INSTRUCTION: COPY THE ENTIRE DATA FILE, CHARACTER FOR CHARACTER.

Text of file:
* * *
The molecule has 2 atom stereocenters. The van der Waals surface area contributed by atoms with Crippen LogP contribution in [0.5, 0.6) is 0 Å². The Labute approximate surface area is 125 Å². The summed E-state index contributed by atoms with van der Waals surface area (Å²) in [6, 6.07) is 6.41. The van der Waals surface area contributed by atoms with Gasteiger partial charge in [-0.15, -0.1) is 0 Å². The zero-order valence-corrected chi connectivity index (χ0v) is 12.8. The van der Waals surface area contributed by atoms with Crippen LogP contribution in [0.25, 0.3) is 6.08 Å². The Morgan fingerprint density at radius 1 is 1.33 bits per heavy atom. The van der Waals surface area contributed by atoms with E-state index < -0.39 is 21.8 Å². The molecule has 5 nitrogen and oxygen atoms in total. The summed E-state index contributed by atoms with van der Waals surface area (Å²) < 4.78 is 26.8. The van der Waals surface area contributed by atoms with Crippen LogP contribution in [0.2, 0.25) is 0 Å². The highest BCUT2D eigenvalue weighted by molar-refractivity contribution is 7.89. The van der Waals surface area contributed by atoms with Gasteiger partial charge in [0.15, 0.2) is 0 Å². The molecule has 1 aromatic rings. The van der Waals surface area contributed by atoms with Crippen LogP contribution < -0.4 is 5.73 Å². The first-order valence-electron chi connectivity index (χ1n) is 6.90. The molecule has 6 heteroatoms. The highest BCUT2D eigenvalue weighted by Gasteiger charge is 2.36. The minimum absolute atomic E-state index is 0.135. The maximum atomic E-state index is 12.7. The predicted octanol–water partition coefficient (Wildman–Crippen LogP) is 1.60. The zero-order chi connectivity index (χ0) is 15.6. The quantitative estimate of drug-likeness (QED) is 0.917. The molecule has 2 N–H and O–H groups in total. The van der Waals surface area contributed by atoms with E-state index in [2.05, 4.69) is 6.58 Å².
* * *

The molecule has 2 atom stereocenters. The van der Waals surface area contributed by atoms with Crippen LogP contribution in [0.5, 0.6) is 0 Å². The Labute approximate surface area is 125 Å². The summed E-state index contributed by atoms with van der Waals surface area (Å²) in [6, 6.07) is 6.41. The van der Waals surface area contributed by atoms with Gasteiger partial charge in [-0.15, -0.1) is 0 Å². The zero-order valence-corrected chi connectivity index (χ0v) is 12.8. The van der Waals surface area contributed by atoms with Crippen LogP contribution in [0.25, 0.3) is 6.08 Å². The Morgan fingerprint density at radius 1 is 1.33 bits per heavy atom. The van der Waals surface area contributed by atoms with E-state index < -0.39 is 21.8 Å². The molecule has 5 nitrogen and oxygen atoms in total. The summed E-state index contributed by atoms with van der Waals surface area (Å²) < 4.78 is 26.8. The van der Waals surface area contributed by atoms with Crippen LogP contribution in [0.2, 0.25) is 0 Å². The highest BCUT2D eigenvalue weighted by molar-refractivity contribution is 7.89. The van der Waals surface area contributed by atoms with Gasteiger partial charge in [0.15, 0.2) is 0 Å². The molecule has 1 aromatic rings. The van der Waals surface area contributed by atoms with Crippen LogP contribution < -0.4 is 5.73 Å². The first-order valence-electron chi connectivity index (χ1n) is 6.90. The molecule has 6 heteroatoms. The highest BCUT2D eigenvalue weighted by Gasteiger charge is 2.36. The minimum absolute atomic E-state index is 0.135. The maximum atomic E-state index is 12.7. The predicted octanol–water partition coefficient (Wildman–Crippen LogP) is 1.60. The zero-order chi connectivity index (χ0) is 15.6. The quantitative estimate of drug-likeness (QED) is 0.917. The molecule has 2 N–H and O–H groups in total. The van der Waals surface area contributed by atoms with E-state index in [2.05, 4.69) is 6.58 Å².